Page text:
Melodie Wants the Moon by Kelsey Ipsen
It’s not that Melodie is strange in some way, really she just wants in the same way that everyone wants something. She’s turned magical in her obsession. She is witch-like, she is reading cards, she is a blood sacrifice scraped across stone surface. Wolf tones are being channeled, night-sky directed, from the depths of her stomach. Some of us join her, we open our throats and let the animal rumble out of us, just to say we’ve tried. We yelp like pups and nudge at each other sheepishly afterward, aware we have appeared as if teenagers experimenting with something we don’t quite believe in. But Melodie’s eyes light up bright orbs, she’s not playing and she never has been. She delights in finally realising us as pack.
We still love Melodie in the same way that we’ve always loved her, maybe even more so because of the way her excitement catches and runs feverish through us. We want her to win and we discuss this want together in our kitchens and doorsteps and never-ending group messages. We discuss how we all think Melodie deserves the Moon more than anyone, ever. Paul says that he’s been trying to will the Moon closer every night, Andrea tells me she’s been researching space travel because surely that’s something to look into and because we’ve already done it once so what’s the problem, right? I’ve been watching Melodie, her round face, her outstretched fingers — each of the nail beds full of white crescent. During night she takes a candle to her garden, takes a dish, takes objects, trinkets, herbs. The smell of dandelion (for achieving your wishes and goals), rose (for self-love and compassion) and lemongrass (for optimism) hover over the neighbourhood. When any of us are elsewhere we still carry the scent.
In a night of full moon we are summoned and we stand, gathered beside Melodie’s heavy bunches of peonies. Melodie is naked and she lays herself down slow, lets moonlight reach inside her body. We see how the gravity of Earth pains her. We hold hands and repeat a mantra. In other circumstances, such as beneath the light of day or such as in the past, one of us may have muttered ‘lunatic’ under our breath but here we all are grasping hands. Here we all are mantra-repeating and who knows how much we truly believe all this. Paul has closed his eyes to contain the power of his willing, I have begun to lose the meaning of the words that we are saying and they roll out, as if one expression, over and over like a tide pulling. Before day returns we each go back to our own houses, all of which are quiet and cavernous-seeming after our chanting. I tiptoe across my own floorboards, blink at the normality of my furniture, the familiarity of the pictures on the walls. I take off my clothes as if ritual, in the light revealed by grey pulled back curtains. Think how cruel if nothing were to happen after making ourselves vulnerable.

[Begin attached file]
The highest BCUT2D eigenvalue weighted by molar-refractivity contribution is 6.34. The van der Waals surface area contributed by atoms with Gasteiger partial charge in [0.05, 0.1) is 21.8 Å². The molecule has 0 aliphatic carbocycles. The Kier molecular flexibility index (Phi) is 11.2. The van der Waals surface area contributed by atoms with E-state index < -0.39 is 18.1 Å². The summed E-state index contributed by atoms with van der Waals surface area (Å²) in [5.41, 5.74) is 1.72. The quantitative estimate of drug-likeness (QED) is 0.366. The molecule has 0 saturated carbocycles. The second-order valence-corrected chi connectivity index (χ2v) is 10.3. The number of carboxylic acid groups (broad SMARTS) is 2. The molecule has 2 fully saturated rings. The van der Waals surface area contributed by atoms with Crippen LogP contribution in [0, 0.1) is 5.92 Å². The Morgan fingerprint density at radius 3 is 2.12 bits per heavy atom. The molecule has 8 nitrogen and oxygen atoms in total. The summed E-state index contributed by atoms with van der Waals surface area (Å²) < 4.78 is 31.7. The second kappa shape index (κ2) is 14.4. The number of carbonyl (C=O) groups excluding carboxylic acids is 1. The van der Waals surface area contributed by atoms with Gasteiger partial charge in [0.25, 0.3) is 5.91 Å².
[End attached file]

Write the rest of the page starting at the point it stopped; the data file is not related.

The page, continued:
When it becomes obvious the moon is now orbiting towards us we are pleasantly surprised but not alarmed. I don’t know now if it’s just me, or if it’s all of us who feel like we are being consumed alongside Melodie. Every day we note a new detail; a valley, a crater, a crag. We can almost taste the cold prick of metallic space rock when we open our mouths to speak. We howl for a wider taste of it. We howl and keep howling over new metal tongues because this time we mean it. We agree that we are happy Melodie will finally have the moon though the impact will surely kill us. We all need to get what we want eventually.
The NFFR and Kelsey Ipsen Interview
During the pandemic, what’s been your favorite artistic escape either book, music, or tv?
Books. Especially old favorites. Especially old favorites with magic and talking animals and the heroes winning in the end.
We’ve been thinking about the elusive definition of Flash Fiction and the different and similar ways we all approach it. What’s your working definition of it or thoughts on what it “is”?
For me I think it is a lightening bolt. It is a feeling or image that is left burnt into you.
What was the inspiration for this story?
Wanting something that seems impossible. Along with the frightening hope that gets entangled in this wanting, and the not knowing what exactly will happen if you do get what you want, or if you don’t. The obsession, pain and sacrifice of it. How wanting can become an entire world of its own that pulls other people into its orbit and makes itself bigger, more urgent.
In the film Midsommar there is a scene where the women crowd around the main character and they cry and scream and breathe with her and I’m obsessed with it. I wanted to explore that type of grief and the lack that comes after, as well as the community that can develop in those spaces. I think there is a very cult-like strangeness that emerges when we are faced with things we can’t control. It lies behind the phrases “I’d do anything for…”, behind our own invented rituals and superstitions, and behind our insistence that the moon and tides must have something to do with us.
Kelsey Ipsen lives in France. Her writing can be found in PANK, Wigleaf, Columbia Journal, Hobart, and elsewhere. You can find her online at www.cargocollective.com/kelseyipsen
Photograph by Al Kratz.